Showing Tag: "education" (Show all posts)

Why sax appeal has strings attached

Posted by Rocio Banyuls on Saturday, August 31, 2019,

I had lots of fun reading the article below by Marianne Kavanagh (The telegraph) arguing about the right choice of instrument for a child, its social implications and, of course, the old debate about the right instrument depending on the character (and even sometimes the looks) or a child.

Adding to the argument, would it be nicer if we gave children the right exposure the the biggest range of instruments possible (listening, seeing and trying) and let them make the right decision coming from ...
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Finland's Music Education System

Posted by Rocio Banyuls on Tuesday, August 21, 2018,

Finland’s Music Education System: How It Works

Graham Strahle
 | JUNE 6, 2017

In an earlier article, Music Australia presented an overview of the Finnish school system and how music teaching is delivered by a highly successful network of governmen...

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Children should have more experience playing music, say half of UK adults

Posted by Rocio Banyuls on Tuesday, August 1, 2017,
CLASSICAL FM / 1 August 2017, 09:46 By Lizzie Davis In a survey carred out by YouGov, 47 per cent of people surveyed said more children should be inspired to learn an instrument and have experience playing music. The research, which was commissioned by Town Hall and Symphony Hall Birmingham, also found that 39 per cent of UK adults thought music should feature more prominently on the school curriculum. By contrast only 11 per cent thought ‘classical music is too often dumbed down’. ...
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Key of life: music gives children academic edge and social skills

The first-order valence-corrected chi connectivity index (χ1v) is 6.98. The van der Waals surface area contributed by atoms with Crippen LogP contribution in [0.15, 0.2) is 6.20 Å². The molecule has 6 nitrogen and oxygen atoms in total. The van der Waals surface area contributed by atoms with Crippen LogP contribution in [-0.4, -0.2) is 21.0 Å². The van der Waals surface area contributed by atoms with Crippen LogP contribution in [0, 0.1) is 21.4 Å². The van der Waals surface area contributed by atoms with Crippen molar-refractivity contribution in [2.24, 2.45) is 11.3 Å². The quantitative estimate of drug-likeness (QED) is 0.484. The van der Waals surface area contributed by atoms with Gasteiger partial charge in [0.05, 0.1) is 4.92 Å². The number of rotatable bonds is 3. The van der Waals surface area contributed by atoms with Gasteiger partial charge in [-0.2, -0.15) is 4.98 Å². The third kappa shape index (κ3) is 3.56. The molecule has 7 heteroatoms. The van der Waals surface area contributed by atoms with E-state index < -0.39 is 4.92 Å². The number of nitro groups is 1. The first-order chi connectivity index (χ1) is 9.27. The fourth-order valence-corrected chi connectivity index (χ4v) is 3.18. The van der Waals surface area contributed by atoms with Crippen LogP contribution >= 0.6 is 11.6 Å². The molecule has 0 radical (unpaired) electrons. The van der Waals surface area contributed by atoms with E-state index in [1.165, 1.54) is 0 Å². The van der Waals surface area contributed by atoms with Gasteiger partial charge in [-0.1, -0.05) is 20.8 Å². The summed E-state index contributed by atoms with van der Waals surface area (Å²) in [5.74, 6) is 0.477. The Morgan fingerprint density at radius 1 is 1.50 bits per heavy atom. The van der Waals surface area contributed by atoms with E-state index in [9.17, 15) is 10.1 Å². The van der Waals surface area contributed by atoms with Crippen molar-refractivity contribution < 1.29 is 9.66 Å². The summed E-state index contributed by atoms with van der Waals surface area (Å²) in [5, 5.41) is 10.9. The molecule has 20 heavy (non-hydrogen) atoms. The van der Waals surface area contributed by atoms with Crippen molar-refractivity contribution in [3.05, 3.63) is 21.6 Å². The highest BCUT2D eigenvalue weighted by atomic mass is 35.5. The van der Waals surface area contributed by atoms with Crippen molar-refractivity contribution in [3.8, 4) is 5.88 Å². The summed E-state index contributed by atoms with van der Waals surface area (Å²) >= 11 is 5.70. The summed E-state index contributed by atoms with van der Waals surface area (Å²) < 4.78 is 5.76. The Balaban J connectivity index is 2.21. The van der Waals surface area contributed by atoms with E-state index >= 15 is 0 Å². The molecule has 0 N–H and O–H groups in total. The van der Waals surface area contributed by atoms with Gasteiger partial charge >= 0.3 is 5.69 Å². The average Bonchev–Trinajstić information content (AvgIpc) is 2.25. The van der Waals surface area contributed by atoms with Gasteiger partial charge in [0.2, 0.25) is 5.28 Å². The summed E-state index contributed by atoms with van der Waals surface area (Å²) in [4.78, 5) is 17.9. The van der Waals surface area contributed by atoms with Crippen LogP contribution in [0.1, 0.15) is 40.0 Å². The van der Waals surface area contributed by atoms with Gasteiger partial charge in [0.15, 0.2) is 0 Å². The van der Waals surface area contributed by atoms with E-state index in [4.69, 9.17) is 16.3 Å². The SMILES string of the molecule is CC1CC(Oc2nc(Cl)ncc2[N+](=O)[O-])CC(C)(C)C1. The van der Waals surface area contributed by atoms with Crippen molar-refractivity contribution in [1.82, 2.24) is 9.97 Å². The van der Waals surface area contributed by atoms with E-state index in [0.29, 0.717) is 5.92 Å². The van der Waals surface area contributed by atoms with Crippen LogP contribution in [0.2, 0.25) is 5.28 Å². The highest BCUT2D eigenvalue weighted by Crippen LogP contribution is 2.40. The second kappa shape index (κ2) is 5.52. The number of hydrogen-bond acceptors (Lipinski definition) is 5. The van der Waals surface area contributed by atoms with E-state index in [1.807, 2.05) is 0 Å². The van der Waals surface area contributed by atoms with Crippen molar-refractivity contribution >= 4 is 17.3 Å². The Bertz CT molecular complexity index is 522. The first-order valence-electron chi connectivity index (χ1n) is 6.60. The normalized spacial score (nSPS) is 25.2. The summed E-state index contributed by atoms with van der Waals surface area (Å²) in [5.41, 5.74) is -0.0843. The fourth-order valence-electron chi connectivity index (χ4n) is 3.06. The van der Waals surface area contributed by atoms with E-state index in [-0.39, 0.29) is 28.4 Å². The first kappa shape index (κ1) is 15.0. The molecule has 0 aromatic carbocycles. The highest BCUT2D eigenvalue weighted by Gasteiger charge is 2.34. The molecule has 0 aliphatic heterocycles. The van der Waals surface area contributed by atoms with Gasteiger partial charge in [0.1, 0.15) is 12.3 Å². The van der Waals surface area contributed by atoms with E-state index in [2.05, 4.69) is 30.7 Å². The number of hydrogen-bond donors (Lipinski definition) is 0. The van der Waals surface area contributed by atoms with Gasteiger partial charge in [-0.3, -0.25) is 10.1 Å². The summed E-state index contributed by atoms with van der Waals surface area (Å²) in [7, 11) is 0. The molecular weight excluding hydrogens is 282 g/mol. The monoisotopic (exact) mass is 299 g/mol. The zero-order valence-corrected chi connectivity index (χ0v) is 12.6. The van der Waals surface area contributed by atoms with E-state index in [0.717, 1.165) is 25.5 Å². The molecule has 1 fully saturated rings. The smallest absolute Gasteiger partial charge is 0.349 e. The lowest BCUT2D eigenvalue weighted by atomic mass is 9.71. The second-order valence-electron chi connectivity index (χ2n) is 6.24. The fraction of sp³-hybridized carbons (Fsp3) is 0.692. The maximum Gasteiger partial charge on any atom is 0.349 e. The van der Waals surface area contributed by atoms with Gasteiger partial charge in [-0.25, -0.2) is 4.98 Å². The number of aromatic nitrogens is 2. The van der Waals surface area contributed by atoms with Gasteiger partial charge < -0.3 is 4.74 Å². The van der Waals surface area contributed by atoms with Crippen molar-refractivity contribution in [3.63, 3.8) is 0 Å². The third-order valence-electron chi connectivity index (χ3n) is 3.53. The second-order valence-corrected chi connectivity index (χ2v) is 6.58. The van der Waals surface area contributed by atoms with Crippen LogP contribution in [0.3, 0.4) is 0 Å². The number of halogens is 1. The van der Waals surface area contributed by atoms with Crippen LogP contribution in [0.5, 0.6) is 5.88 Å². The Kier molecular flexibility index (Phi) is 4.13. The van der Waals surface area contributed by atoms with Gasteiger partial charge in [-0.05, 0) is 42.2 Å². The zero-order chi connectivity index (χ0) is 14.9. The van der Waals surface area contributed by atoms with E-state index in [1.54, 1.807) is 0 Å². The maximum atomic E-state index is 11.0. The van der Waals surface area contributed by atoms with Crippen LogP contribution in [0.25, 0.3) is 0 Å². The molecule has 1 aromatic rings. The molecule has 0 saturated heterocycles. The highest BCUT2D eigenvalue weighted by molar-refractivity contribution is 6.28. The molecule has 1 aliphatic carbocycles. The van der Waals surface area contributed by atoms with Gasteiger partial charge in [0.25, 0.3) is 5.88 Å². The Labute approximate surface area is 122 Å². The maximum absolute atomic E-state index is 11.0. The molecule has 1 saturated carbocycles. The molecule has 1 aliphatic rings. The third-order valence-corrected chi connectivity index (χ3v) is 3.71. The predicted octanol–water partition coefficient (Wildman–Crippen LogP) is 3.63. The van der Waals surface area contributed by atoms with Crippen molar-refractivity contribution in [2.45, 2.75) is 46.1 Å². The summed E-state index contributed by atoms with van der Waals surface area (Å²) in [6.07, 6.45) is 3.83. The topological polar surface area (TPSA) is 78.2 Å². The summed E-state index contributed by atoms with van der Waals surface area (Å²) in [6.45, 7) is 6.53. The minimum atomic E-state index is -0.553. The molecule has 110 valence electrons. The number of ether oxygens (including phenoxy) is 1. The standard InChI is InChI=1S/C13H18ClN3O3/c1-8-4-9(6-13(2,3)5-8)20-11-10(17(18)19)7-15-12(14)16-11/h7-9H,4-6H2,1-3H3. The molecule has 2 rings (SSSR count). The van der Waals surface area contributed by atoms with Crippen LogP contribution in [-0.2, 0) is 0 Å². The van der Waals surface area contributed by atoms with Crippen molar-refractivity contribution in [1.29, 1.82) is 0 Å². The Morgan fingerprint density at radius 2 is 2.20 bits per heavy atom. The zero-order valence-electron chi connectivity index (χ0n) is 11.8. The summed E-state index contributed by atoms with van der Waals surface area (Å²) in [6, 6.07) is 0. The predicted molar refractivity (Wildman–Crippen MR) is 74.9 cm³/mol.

Posted by Rocio Banyuls on Friday, April 3, 2015,

By: Emma Cowing

IN THE summer of 2003, a community newspaper in Toronto carried an advert offering free weekly arts lessons to six-year-olds. For 36 weeks the children attended classes at the Royal Conservatory of Music in the city, where half were taught to play keyboard, and half were given drama lessons.

Before they started they were given IQ tests, alongside a group of six-year olds receiving no arts lessons at all. At the end of the year, their IQs were tested again. For the children learn...

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Instrumental Music Tuition in Scotland

Posted by Rocio Banyuls on Saturday, September 7, 2013,


June 2013

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Scottish schools to get extra £1m for musical instruments

Posted by Rocio Banyuls on Saturday, December 22, 2012,

Schools are to be given an extra £1m by the Scottish government to buy musical instruments for pupils.

Ministers will also set up a working group to look at music tuition fees, which can vary across councils.

Among issues it will examine is the question of charges for pupils sitting SQA music exams.

The EIS teaching union, which has been campaigning for "fair access" to music education for pupils in all parts of Scotland, welcomed the announcements.

Minister for Learning Alasdair Allan said ever...

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Music for all: Scotland on Sunday’s campaign for free tuition

Posted by Calum Johnstone on Wednesday, September 12, 2012, In : Music Education in Scotland 
"TODAY Scotland on Sunday launches Let The Children Play, a campaign for free instrumental music tuition for every Scottish school child.

It comes after an investigation revealed 11 local authorities across Scotland have raised their fees for the 2012-13 school session – meaning children are being charged more than ever before to learn a ­musical instrument"

Read the full article from The Scotsman here

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Charging for musical tuition in Scotland’s schools ‘is extra tax on parents’

Posted by Calum Johnstone on Wednesday, September 12, 2012, In : Music Education in Scotland 
Music Tuition in Scotland is always a subject in debate.
How do we make it broadly available for all children independently of their family income?
How do we achieve a quality music education throughout?
Do we need a more consistent music education through primary and secondary schools?
When should a child start to learn music and an instrument?
Who should pay the costs of a proper education?

Read this article in the Scotsman:
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